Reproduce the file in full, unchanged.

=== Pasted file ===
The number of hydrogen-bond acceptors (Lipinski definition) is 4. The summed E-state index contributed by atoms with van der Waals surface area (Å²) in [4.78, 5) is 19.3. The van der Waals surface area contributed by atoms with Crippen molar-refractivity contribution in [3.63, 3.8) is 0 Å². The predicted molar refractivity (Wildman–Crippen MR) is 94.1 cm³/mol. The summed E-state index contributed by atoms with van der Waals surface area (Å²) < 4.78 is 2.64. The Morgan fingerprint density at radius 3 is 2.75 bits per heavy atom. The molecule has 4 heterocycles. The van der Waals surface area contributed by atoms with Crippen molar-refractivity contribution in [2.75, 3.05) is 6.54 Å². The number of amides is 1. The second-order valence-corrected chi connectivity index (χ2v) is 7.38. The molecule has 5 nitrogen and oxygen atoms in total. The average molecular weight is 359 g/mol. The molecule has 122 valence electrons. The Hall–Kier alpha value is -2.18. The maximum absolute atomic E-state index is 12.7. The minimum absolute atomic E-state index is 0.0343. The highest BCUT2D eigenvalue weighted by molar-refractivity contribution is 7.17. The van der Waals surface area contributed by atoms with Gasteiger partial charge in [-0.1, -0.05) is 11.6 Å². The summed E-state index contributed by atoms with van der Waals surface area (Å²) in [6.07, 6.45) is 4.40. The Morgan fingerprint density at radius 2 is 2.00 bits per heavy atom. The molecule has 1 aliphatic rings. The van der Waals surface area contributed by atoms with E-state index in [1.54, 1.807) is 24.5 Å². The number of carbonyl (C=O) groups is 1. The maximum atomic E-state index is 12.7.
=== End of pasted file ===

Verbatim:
The number of hydrogen-bond acceptors (Lipinski definition) is 4. The summed E-state index contributed by atoms with van der Waals surface area (Å²) in [4.78, 5) is 19.3. The van der Waals surface area contributed by atoms with Crippen molar-refractivity contribution in [3.63, 3.8) is 0 Å². The predicted molar refractivity (Wildman–Crippen MR) is 94.1 cm³/mol. The summed E-state index contributed by atoms with van der Waals surface area (Å²) < 4.78 is 2.64. The Morgan fingerprint density at radius 3 is 2.75 bits per heavy atom. The molecule has 4 heterocycles. The van der Waals surface area contributed by atoms with Crippen molar-refractivity contribution in [2.75, 3.05) is 6.54 Å². The number of amides is 1. The second-order valence-corrected chi connectivity index (χ2v) is 7.38. The molecule has 5 nitrogen and oxygen atoms in total. The average molecular weight is 359 g/mol. The molecule has 122 valence electrons. The Hall–Kier alpha value is -2.18. The maximum absolute atomic E-state index is 12.7. The minimum absolute atomic E-state index is 0.0343. The highest BCUT2D eigenvalue weighted by molar-refractivity contribution is 7.17. The van der Waals surface area contributed by atoms with Gasteiger partial charge in [-0.1, -0.05) is 11.6 Å². The summed E-state index contributed by atoms with van der Waals surface area (Å²) in [6.07, 6.45) is 4.40. The Morgan fingerprint density at radius 2 is 2.00 bits per heavy atom. The molecule has 1 aliphatic rings. The van der Waals surface area contributed by atoms with E-state index in [1.54, 1.807) is 24.5 Å². The number of carbonyl (C=O) groups is 1. The maximum atomic E-state index is 12.7.